Aaaaaaaaaand we’re back this afternoon for another three-episode review of Netflix House of Cards Season 3. If you’d like to see episodes 1-3, check here, and as always, watch out for spoilers!
My husband is now convinced that Frank Underwood is Satan himself, or at least the writers’ incarnation of him. I am almost convinced.
But first, let’s back up a bit. We need to talk about Heather Dunbar, the solicitor general, because we her argument to the Supreme Court, and that means that She Is Important To the Plot.
We saw Dunbar a bit already. She prosecuted Walker, apparently. And she’s working on a case in which a drone strike killed and injured civilians, and she’s been given permission to declassify some aspects of the incident to achieve the state’s desired result in court. In the Supreme Court she defends the actions of the state, and when asked why she prosecuted Walker but defends this action of Underwood, she lays it down to presidential authority–you can “prosecute presidents but not the presidency.”
Meanwhile, Remy and Jackie have figured out that Dunbar is Important to the Plot, too. They show up at Arlington (just after a funeral that Frank has attended) to tell Frank to be wary of Dunbar. She’s from a wealthy family, very wealthy, and she’s ambitious. They think she’s about to run for president.
Yeeeees. Frank needs a formidable adversary.
But Frank doesn’t think so, of course. He’d rather make Heather another offer, and so he does. One of the Supreme Court justices tried to retire earlier in the year to spend more time with his family after an Alzheimer’s diagnosis, but Frank would not accept his resignation. Anyway, he figures now Justice Jacob can retire and Heather Dunbar can become a Supreme Court justice. She accepts, but I can’t help thinking something is fishy.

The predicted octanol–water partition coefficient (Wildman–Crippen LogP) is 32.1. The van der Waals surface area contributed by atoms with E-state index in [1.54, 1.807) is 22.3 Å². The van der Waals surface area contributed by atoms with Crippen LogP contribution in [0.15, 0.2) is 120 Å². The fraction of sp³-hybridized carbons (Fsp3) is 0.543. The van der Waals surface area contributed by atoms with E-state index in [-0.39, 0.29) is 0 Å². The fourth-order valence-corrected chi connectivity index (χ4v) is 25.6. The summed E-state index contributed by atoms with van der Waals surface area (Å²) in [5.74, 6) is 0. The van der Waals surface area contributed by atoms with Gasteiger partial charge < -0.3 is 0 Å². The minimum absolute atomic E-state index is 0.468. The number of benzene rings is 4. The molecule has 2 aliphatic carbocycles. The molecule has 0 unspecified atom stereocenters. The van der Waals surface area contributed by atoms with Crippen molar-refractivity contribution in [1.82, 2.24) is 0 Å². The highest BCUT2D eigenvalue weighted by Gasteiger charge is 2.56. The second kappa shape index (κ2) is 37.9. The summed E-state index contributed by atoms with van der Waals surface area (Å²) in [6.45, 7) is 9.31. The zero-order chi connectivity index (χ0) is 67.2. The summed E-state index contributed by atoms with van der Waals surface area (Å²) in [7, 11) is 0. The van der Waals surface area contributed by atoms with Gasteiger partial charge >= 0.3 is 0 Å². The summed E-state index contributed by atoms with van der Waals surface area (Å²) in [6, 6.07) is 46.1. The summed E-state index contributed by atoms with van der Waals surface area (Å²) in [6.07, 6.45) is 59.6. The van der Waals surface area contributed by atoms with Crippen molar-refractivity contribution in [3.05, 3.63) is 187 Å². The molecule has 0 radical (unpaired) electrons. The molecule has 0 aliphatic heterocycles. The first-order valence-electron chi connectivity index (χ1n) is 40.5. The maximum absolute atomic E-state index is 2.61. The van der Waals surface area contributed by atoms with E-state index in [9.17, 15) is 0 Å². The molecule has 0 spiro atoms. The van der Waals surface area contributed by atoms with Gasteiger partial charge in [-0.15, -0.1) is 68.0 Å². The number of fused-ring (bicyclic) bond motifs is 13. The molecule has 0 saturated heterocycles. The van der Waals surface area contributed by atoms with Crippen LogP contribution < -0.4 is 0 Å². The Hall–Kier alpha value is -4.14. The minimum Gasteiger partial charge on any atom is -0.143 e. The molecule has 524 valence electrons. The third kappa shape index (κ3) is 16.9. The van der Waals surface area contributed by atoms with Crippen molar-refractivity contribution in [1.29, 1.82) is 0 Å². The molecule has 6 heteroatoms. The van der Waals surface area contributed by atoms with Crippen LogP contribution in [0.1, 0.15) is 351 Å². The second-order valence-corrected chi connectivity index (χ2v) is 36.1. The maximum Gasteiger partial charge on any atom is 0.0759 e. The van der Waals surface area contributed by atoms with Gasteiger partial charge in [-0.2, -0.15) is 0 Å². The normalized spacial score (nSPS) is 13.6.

Now Frank must meet with one of the survivors of the drone strike who is suing the administration. He tries to justify his actions, to assure the survivors of their necessity, but there is of course no satisfaction for losing one’s family and one’s legs in a drone strike. And Frank is told as much before the survivor leaves, angry and hurt.
AmWorks (Frank’s semi-adorable pet name for his America Works Program), is also in trouble. Republicans aren’t going to let it pass, of course. Ayla, a reporter who has been badgering Seth Grayson for more information, pushes Frank too hard in a press conference. She questions his views on gay rights, throwing out implications about an American citizen who has been taken prisoner in Russia after a Russian gay rights protest. Of course, the actions get Ayla removed from the White House after a bit of politics between Grayson and the Correspondents Association. It’s not terribly surprising, even if it’s a bit cowardly, that a reporter who hit that hard might be asked to hand in credentials.
Oh, and there’s Doug, still searching for Rachel. Gavin (guinea pig hacker guy) is pressing him for a passport in return for the work he’s been doing. But Doug wants him to do more. Gavin finds Rachel’s former roommate/lover, Lisa, at an AA meeting and strikes up a conversation with her. I want the doe eyed girl to run away, but she doesn’t, of course.They never do.
And things are still getting worse for Frank. Jacobs no longer wants to give up his spot as a Supreme Court Justice. Frank pressures him, but Jacobs is honest with Dunbar about the pressure. Cut to a news conference and Heather Dunbar announcing her candidacy for president. (Hooray!)